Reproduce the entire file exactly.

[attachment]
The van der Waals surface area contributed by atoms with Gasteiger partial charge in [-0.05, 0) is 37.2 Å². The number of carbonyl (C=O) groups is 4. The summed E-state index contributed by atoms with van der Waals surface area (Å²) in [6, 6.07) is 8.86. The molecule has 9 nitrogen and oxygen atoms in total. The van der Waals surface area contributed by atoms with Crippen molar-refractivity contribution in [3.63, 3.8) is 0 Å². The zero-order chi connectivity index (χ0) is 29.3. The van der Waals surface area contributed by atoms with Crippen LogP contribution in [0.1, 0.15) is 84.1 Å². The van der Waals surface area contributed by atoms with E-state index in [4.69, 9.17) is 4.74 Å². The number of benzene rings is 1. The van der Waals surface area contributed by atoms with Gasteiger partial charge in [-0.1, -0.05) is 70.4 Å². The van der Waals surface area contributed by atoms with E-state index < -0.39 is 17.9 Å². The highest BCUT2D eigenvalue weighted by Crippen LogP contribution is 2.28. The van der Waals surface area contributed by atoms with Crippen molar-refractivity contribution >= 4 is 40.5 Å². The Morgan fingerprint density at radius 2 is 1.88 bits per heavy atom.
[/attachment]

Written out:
The van der Waals surface area contributed by atoms with Gasteiger partial charge in [-0.05, 0) is 37.2 Å². The number of carbonyl (C=O) groups is 4. The summed E-state index contributed by atoms with van der Waals surface area (Å²) in [6, 6.07) is 8.86. The molecule has 9 nitrogen and oxygen atoms in total. The van der Waals surface area contributed by atoms with Crippen molar-refractivity contribution in [3.63, 3.8) is 0 Å². The zero-order chi connectivity index (χ0) is 29.3. The van der Waals surface area contributed by atoms with Crippen LogP contribution in [0.1, 0.15) is 84.1 Å². The van der Waals surface area contributed by atoms with E-state index in [4.69, 9.17) is 4.74 Å². The number of benzene rings is 1. The van der Waals surface area contributed by atoms with Gasteiger partial charge in [-0.1, -0.05) is 70.4 Å². The van der Waals surface area contributed by atoms with E-state index < -0.39 is 17.9 Å². The highest BCUT2D eigenvalue weighted by Crippen LogP contribution is 2.28. The van der Waals surface area contributed by atoms with Crippen molar-refractivity contribution >= 4 is 40.5 Å². The Morgan fingerprint density at radius 2 is 1.88 bits per heavy atom.